(CNN)Like they say, when it rains, it pours ... and erupts and flows and shakes and swelters and blows and generally wreaks havoc around the country.
Volcanoes. Geysers. Earthquakes. Mother Earth is doing all kinds of scary stuff in the US right now
It's not like we're looking at the end of times, but you have to admit there's a lot of wild and scary Mother Nature stuff happening across the US right now. The devastating lava flows in Hawaii are probably the scariest, but geysers, earthquakes and heavy rains are rattling the Earth from California to Florida.
And we're just entering tornado and hurricane season.
Is it anything to be alarmed about? Not necessarily, but all these crazy natural happenings coming at the same time make a fascinating coincidence.
Smoldering flows of glowing red and crusty black lava have been consuming parts of Hawaii's Big Island since May 3, and residents just got more bad news. Two new fissures opened near the Kilauea Volcano over the weekend, belching more lava and fumes. That makes 18 fissures in total.
Nearly 2,000 people have been evacuated from the area, and there may be more eruptions to worry about in the near future as lava mixes with groundwater and creates what is known as "steam explosions." Even after everything has settled down, the threat of volcanic smog and acid rain may linger.
There's also more movement under the earth on the US mainland. Wyoming's Steamboat Geyser in Yellowstone National Park just erupted for the fifth time this year. The temper of the world' largest active geyser is fairly hard to predict, but five times a year is notable considering the last time it erupted before then was in 2014.
The Yellowstone caldera -- an ancient supervolcano sleeping under a large part of northwestern Wyoming -- is a popular subject of apocalyptic imaginaton, but don't bother running to your disaster shelter. A scientist with the US Geological Survey told CNN in March that there doesn't seem to be a direct relationship between geyser eruptions and caldera activity. The USGS assured worried geyser-watchers on Twitter that such eruptions are normal at any frequency. "Geysers erupt all the time -- it's what they do," they wrote.
Small earthquakes happen all the time all around the United States, but every one in a while a series of them -- called a "swarm" -- will jostle one particular area and set people on edge. That happened in Southern California over the weekend, when dozens of small tremors were recorded in the Ocotillo Wells area east of San Diego. According the the USGS, six of these were larger than a 3 on the Richter magnitude scale.
Don Blakeman, a geophysicist with the USGS' National Earthquake Information Center, told CNN swarms like the one this past weekend usually die out.
"No, you should not be worried about this little swarm," he said. "But keep in mind that a large earthquake can happen in [seismically active] Southern California any time."
There's no trembling earth or fiery lava in Florida, but they're about to get rain -- a lot of it. Meteorologists are watching an area of "disturbed weather" in the eastern Gulf of Mexico. Could it become a tropical storm or a hurricane? "Some slow development is possible with the system," CNN meteorologist Dave Hennen says. "And there is roughly a 40% chance the storm could become a tropical or sub-tropical system over the next five days."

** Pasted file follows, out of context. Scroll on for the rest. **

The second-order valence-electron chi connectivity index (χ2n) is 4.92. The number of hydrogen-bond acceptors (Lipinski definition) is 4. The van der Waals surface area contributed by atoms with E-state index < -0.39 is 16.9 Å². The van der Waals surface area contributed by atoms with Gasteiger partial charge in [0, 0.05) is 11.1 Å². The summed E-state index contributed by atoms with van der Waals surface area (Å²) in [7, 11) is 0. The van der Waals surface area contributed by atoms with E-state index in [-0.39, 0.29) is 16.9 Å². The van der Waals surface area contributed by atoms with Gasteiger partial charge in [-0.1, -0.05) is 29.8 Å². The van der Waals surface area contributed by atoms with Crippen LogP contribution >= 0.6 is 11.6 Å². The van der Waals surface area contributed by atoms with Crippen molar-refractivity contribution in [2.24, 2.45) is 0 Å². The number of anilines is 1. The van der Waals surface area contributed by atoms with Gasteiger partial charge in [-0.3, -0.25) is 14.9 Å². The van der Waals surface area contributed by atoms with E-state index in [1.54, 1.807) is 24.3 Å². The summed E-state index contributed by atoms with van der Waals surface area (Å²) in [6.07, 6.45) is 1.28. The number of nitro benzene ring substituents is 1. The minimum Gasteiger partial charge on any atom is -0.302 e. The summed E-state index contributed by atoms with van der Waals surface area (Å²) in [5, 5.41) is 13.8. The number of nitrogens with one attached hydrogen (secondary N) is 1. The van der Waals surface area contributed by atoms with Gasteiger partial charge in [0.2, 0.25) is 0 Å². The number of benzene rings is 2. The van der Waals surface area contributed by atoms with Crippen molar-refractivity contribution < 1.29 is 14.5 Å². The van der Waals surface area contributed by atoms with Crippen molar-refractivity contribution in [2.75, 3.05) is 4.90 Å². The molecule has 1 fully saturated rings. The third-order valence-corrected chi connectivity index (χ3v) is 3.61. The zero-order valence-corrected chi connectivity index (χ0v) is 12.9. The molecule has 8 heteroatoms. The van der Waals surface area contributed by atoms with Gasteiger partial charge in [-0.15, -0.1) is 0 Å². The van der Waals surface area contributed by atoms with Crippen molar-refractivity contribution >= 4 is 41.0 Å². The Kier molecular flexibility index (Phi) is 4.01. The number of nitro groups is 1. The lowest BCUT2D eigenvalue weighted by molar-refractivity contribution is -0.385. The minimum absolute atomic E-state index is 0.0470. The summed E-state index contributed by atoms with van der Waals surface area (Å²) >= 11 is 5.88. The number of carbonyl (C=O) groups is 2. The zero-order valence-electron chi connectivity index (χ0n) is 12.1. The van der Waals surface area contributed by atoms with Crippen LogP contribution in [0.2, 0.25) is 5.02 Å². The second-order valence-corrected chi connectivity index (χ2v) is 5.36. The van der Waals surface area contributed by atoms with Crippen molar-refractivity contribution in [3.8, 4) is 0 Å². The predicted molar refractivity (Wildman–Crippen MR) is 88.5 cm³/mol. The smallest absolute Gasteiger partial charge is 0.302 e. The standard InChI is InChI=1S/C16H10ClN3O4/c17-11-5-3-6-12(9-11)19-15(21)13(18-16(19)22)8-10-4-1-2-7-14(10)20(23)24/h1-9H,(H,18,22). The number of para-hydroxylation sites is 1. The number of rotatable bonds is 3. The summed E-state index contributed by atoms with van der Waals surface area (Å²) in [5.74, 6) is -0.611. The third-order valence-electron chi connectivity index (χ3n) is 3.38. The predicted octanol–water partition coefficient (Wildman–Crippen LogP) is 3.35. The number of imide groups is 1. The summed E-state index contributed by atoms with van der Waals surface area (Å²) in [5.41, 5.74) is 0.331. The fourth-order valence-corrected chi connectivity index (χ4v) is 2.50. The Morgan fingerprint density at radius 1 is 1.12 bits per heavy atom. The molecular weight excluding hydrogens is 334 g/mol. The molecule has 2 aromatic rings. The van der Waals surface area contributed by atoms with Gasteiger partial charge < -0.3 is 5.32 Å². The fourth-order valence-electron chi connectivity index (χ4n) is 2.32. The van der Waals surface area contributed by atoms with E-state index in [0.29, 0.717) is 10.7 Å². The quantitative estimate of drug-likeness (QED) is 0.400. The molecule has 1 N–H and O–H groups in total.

Even if no storm forms, the system will make for some legendarily soggy weather. Widespread rains of up to 8 inches are likely over Florida, Hennen says, and the soggy weather will eventually make its way north up the coast. For an area still feeling the effects of last year's hurricane Irma, that's not exactly welcome news.
If you aren't in the vicinity of lava, earthquakes, geysers or intense rain, chances are you're still unseasonably hot. Cities in Illinois, Indiana, and other states south to the Gulf will see record highs on Monday. Some places in Tennessee and Kentucky will see temperatures in the 90s that will break on-this-day records. In general, CNN's Dave Hennen says temperatures are running 15 degrees above normal.
On Sunday, the National Weather Service reported a high of 85 degrees in Seattle, of all places. The next morning, on Monday, the NWS recorded a low of 58 degrees in Seattle -- a new record high minimum temperature.
Again, from a geological and meteorological standpoint, all of these events are nothing more than a lot of different stuff happening at once. However, brace yourself for more wild -- and potentially dangerous -- weather in the weeks and months ahead. June 1st marks the beginning of the Atlantic hurricane season, which is bad news for places like Puerto Rico which are still recovering from last year's spate of devastating storms.
Oh, and late spring and early summer is also when the Midwest sees the most tornadoes.
That's a lot to think about, but remember: Worrying doesn't achieve anything. Preparedness does. Here are some resources from the USGS about preparing for earthquakes, and some about preparing for volcanoes. For hurricane-prone areas, here are some resources from the National Hurricane Center. In tornado country? Here are some resources from FEMA.
For more on the latest weather developments, visit CNN's comprehensive Extreme Weather center.